“I know I don’t understand metaphysics,” said Kitty. “But I’ll bet there’s nothing stronger than love. It seems to me real love could wiggle the forces of the universe just as well as anything else.” “Love is desire.” muttered William, “and the free soul rises above desire.” Kitty thought fora time. “William, I’ve decided something. If you’re going to unfold completely, so am I.”

“Humph,” said William.

“Oh, is that so? Well, I shall!”


“Why, by resisting temptation. Naturally you wouldn’t be able to help me because it wouldn’t do either of us any good if we just went out and were strong and silent together.”

William shook his head. “Denial shall make you free!”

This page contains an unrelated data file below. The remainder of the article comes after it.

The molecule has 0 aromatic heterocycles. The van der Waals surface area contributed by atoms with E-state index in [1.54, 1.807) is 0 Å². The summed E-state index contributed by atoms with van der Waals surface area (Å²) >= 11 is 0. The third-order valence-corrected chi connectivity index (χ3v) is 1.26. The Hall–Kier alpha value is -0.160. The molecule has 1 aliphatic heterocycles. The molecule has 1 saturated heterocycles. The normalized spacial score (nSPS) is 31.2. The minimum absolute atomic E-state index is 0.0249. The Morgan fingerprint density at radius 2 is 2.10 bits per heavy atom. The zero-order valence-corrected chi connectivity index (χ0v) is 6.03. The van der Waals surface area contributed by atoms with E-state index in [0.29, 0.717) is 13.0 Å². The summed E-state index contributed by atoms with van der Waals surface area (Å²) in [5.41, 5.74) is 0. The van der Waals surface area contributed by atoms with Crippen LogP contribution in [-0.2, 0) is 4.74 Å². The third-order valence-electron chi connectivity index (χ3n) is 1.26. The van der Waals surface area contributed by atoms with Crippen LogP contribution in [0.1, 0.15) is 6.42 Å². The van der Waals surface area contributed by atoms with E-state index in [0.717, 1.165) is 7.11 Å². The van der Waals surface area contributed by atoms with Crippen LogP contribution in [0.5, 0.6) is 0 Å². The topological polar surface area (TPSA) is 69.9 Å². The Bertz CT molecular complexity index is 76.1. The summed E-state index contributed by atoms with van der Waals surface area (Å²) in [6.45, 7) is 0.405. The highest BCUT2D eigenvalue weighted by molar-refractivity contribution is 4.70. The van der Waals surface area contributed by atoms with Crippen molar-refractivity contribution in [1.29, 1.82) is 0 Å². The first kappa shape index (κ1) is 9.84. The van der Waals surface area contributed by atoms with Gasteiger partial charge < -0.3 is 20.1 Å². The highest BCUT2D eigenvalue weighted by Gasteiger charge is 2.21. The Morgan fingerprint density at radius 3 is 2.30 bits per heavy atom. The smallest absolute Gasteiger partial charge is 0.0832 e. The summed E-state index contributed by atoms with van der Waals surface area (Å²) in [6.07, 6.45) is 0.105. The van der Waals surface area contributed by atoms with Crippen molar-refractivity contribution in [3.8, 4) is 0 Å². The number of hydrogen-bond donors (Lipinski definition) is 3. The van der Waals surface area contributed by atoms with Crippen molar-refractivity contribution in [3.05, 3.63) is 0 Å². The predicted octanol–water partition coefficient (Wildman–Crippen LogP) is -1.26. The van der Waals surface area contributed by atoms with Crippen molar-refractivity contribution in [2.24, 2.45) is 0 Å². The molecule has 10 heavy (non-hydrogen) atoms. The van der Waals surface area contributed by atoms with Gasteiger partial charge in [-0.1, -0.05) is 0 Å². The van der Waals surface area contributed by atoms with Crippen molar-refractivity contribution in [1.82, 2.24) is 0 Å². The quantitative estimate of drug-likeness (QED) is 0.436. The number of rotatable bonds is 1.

“Okay,” said Kitty. “Okay! Now I’m going out and find something to deny. You’re not the only one who can get people to tempt you for the good of your unfoldment. I can develop into a cosmic spider too. Good-by !”

“Where are you going?” asked William sharply.

She smiled wryly and tossed her golden head. “I’m going to hunt up some grade A temptation!” She walked briskly away.

V\ 7ILLIAM was very gloomy as he ’ * chugged about in the demonstrator. Shortly after the morning breeze sprang up Kitty came down the bay in her sailboat and, on his return from taking a prospect out around the bell buoy, William saw Kitty’s boat tied to the accommodation ladder of Ray Hudson’s steam yacht. William frowned; if Kitty was looking for temptation she had. according to water-front rumor, gone to the right place.